OBITUARIES

ANASTASIOS CHRISTODOULOU (70) CBE, a Cypriot recruit to the British Colonial Service, served in Tanganyika from 1956 to 1962 as a District Officer/District Commissioner and magistrate. He later achieved considerable fame as founding secretary of the British Open University and was responsible for every aspect of the academic, financial, staff and general administration. He was also Secretary­General of the Association of Commonwealth Universities.

GEOFFREY HUCKS OBE (95), who died on August 4th was District Commissioner in Iringa in the early 50’s and later became Acting Provincial Commissioner in the then Southern Highlands Province. He became more widely known when he was appointed Supervisor of Elections during Tanzania’s first general election (Thank you Michael Longford for sending this news -Editor).

Advocate ELEUTHA FABIAN KAPINGA was killed by bandits on June 10th in Dar es Salaam. During a distinguished career Mr Kapinga had been Deputy Director of the Tanzania Legal Corporation, many times President of the Tanzania Law Society and a board member of the Tanzania Cigarette Company. He was buried in his village in Mbinga District, Ruvuma Region.

RONALD NEATH (81) who died on May 4th was among the more progressive administrators who served in the administration in Tanganyika from the late 1940’s to mid-1960’s, something which tied in well with the pre-independence political scene at the time. After leaving Tanzania he had a distinguished career in the United Nations in New York and Geneva. (Thank you Tony Lee for this -Editor).

Described in the Tanzanian Guardian as one of the pillars of the Kagera War against Iddi Amin in Uganda, MAJOR GENERAL JOHN W ALDEN has died. He was a retired Divisional Commander of the Tanzania People’s Defence forces (TPDF). In field operations he picked up the code name “Commander Black Mamba”. He was described as having represented a relic of Tanzania’s colonial history ¬≠that of successful localisation of German era settlers.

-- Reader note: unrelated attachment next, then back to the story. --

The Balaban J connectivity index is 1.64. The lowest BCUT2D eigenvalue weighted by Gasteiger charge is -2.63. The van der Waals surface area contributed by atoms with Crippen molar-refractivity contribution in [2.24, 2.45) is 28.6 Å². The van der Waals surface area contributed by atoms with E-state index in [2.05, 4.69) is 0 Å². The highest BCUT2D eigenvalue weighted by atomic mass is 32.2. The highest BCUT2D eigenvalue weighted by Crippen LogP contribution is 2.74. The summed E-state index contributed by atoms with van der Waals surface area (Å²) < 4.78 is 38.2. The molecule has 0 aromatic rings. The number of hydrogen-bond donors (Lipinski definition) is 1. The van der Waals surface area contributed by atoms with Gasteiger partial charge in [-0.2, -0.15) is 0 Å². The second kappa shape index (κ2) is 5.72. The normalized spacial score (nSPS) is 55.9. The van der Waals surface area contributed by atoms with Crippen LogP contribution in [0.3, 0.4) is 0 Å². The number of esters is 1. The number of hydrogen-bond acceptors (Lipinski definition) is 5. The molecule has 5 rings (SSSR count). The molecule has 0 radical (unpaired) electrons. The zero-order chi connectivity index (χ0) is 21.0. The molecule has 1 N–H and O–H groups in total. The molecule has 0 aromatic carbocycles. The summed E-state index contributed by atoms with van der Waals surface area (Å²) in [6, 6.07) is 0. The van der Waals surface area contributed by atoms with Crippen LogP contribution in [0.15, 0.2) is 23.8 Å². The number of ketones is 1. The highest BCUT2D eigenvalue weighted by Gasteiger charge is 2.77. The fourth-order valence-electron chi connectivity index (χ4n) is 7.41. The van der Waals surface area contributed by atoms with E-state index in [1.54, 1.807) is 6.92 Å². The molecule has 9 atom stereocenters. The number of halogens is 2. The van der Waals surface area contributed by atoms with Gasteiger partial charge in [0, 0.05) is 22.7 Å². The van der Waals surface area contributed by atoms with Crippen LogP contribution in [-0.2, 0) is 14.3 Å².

The well known wildlife photographer and conservationist HUGO VAN LARWICK, who was born in the Netherlands but lived and worked largely in Tanzania for many years, has died. The Government decided that, although cremation had been planned originally, his body would be buried at Lake Ndutu in the Serengeti National Park. In its leading article on 7th June the Guardian wrote ‘Having the body of Hugo van Larwick placed to rest within the Serengeti helps us to grasp how far we are part of humanity living near the Serengeti rather than owning it. Humanity will feel closer to us when students of nature from around the world will be visiting his memorial site in the park. This will be similar to visitors making their way to Mwalimu Nyerere’s grave in Butiama or to see Chief Mkwawa’s skull in Iringa.

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